Netflix’s Making A Murderer was one of the most watched and talked about TV shows of the summer. If you’re hankering for something with a similarly dark flavour, these true-crime movies, podcasts and television series are well worth a look.
There are few forms of “entertainment” more compelling than true-crime documentaries — especially when the accused party might actually be innocent. This is the main hook to Netflix’s Making A Murderer. Did Steven Avery really kill photographer Teresa Halbach? Or was he framed by police? Unless new evidence is uncovered, it’s doubtful we will ever know for sure.
Of course, Avery’s case isn’t the first murder trial to be mired in controversy — and Making A Murderer isn’t the first documentary to explore this intriguing subject. Here are five more true-crime series that are guaranteed to frustrate, fascinate and chill the viewer.
Serial is a true-crime podcast that took the world by storm back in 2014. Over multiple episodes, narrator and journalist Sarah Koenig investigates the real-life 1999 murder of Baltimore high school student Hae Min Lee. As with Making A Murderer, the man convicted of the crime continues to maintain his innocence and some of the evidence used against him doesn’t seem to add up.
From serialpodcast: “Sarah Koenig sorted through thousands of documents, listened to trial testimony and police interrogations, and talked to everyone she could find who remembered what happened between Adnan Syed and Hae Min Lee. She discovered that the trial covered up a far more complicated story than the jury – or the public – ever got to hear.”
Paradise Lost documents the highly questionable conviction of three delinquent teens for the gruesome triple-homicide of three young boys in West Memphis, Arkansas. Like Making A Murderer, the film is highly critical of the police investigation that led to the teens’ arrests. There are two excellent followup movies: Paradise Lost 2: Revelations and Paradise Lost 3: Purgatory. Interestingly, the evidence uncovered by the Paradise Lost crew contributed to the teens’ eventual release — a portent of what may happen to Steven Avery?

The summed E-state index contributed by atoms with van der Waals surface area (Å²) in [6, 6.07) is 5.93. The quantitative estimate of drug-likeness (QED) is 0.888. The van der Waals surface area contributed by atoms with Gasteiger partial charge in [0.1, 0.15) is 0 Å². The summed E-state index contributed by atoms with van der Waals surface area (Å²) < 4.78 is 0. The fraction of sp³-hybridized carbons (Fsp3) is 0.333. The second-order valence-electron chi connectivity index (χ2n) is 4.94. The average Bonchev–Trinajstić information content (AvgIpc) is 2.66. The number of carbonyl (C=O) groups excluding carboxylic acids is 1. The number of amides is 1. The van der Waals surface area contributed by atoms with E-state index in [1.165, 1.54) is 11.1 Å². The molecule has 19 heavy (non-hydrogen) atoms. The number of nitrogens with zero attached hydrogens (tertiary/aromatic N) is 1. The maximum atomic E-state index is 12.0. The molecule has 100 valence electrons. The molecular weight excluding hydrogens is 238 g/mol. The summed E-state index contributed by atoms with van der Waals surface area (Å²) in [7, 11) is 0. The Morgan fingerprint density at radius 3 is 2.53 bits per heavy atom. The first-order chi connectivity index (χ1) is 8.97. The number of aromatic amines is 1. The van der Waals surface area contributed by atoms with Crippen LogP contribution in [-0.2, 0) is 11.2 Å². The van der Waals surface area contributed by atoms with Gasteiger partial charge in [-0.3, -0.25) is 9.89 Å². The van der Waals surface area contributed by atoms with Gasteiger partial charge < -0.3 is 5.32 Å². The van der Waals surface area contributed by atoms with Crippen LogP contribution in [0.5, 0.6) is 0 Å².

From IMDB: “A horrific triple child murder leads to an indictment and trial of three nonconformist boys based on questionable evidence.”
This HBO mini-series is a fascinating inversion of Making A Murderer. While the Netflix series focused on an average working-class Joe convicted of crimes he seemingly didn’t commit, The Jinx is all about a rich and privileged real estate tycoon who keeps (allegedly) getting away with murder. Like Making A Murderer, there are several intriguing “plot” twists and the discovery of startling new evidence over the course of the documentary.
From IMDB: “Filmmaker Andrew Jarecki examines the complicated life of reclusive real estate icon, Robert Durst, the key suspect in a series of unsolved crimes.”
Capturing The Friedmans follows the journey of a young man convicted of horrible crimes he may or may not have committed. Like Making A Murderer, this award-winning documentary chronicles the fallout on his extended family and pokes numerous holes in the evidence used against him.
From IMDB: “Documentary on the Friedmans, a seemingly typical, upper-middle-class Jewish family whose world is instantly transformed when the father and his youngest son are arrested and charged with shocking and horrible crimes.”
Brother’s Keeper is a 1992 documentary about the conviction of Delbert Ward for the murder of his own brother. The trial shares many similarities to the Making A Murderer case, particularly when it comes to Steven Avarey’s mentally challenged nephew, Bobby Dassey. Like Dassey, Delbert Ward was primarily convicted on the strength of his own signed confession — despite the fact that he couldn’t read. Once again, it highlights how suspects with poor educations are far more vulnerable to potential miscarriages of justice.
From IMDB: “This documentary by Joe Berlinger and Bruce Sinofsky details the murder trial of Delbert Ward. Under questioning by police, Delbert appears to have waived his rights and signed a confession, but this film suggests that he may not have been competent to do so.”